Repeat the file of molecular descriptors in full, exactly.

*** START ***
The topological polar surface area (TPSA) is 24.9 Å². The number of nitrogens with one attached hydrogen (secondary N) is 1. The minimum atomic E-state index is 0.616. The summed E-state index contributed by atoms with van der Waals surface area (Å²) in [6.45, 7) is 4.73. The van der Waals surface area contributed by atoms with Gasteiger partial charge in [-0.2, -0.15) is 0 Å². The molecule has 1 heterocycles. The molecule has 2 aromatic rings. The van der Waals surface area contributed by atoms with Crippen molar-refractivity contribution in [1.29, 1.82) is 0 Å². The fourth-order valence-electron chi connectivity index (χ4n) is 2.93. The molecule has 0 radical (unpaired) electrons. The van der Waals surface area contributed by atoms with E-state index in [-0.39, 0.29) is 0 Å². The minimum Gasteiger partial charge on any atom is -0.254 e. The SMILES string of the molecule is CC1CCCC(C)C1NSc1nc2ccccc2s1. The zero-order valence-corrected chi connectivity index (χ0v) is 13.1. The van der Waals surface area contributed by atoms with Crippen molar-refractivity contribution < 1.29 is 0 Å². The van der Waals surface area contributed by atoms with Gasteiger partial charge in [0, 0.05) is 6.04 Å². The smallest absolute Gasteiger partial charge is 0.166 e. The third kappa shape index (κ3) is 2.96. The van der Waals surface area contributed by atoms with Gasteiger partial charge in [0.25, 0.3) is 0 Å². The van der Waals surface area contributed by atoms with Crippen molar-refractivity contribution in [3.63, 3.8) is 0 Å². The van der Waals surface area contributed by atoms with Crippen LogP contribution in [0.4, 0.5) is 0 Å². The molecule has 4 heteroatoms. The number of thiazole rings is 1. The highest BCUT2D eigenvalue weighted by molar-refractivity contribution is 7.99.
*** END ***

The topological polar surface area (TPSA) is 24.9 Å². The number of nitrogens with one attached hydrogen (secondary N) is 1. The minimum atomic E-state index is 0.616. The summed E-state index contributed by atoms with van der Waals surface area (Å²) in [6.45, 7) is 4.73. The van der Waals surface area contributed by atoms with Gasteiger partial charge in [-0.2, -0.15) is 0 Å². The molecule has 1 heterocycles. The molecule has 2 aromatic rings. The van der Waals surface area contributed by atoms with Crippen molar-refractivity contribution in [1.29, 1.82) is 0 Å². The fourth-order valence-electron chi connectivity index (χ4n) is 2.93. The molecule has 0 radical (unpaired) electrons. The van der Waals surface area contributed by atoms with E-state index in [-0.39, 0.29) is 0 Å². The minimum Gasteiger partial charge on any atom is -0.254 e. The SMILES string of the molecule is CC1CCCC(C)C1NSc1nc2ccccc2s1. The zero-order valence-corrected chi connectivity index (χ0v) is 13.1. The van der Waals surface area contributed by atoms with Crippen molar-refractivity contribution < 1.29 is 0 Å². The van der Waals surface area contributed by atoms with Gasteiger partial charge in [0, 0.05) is 6.04 Å². The smallest absolute Gasteiger partial charge is 0.166 e. The third kappa shape index (κ3) is 2.96. The van der Waals surface area contributed by atoms with Gasteiger partial charge in [0.25, 0.3) is 0 Å². The van der Waals surface area contributed by atoms with Crippen molar-refractivity contribution in [3.63, 3.8) is 0 Å². The van der Waals surface area contributed by atoms with Crippen LogP contribution in [0.4, 0.5) is 0 Å². The molecule has 4 heteroatoms. The number of thiazole rings is 1. The highest BCUT2D eigenvalue weighted by molar-refractivity contribution is 7.99.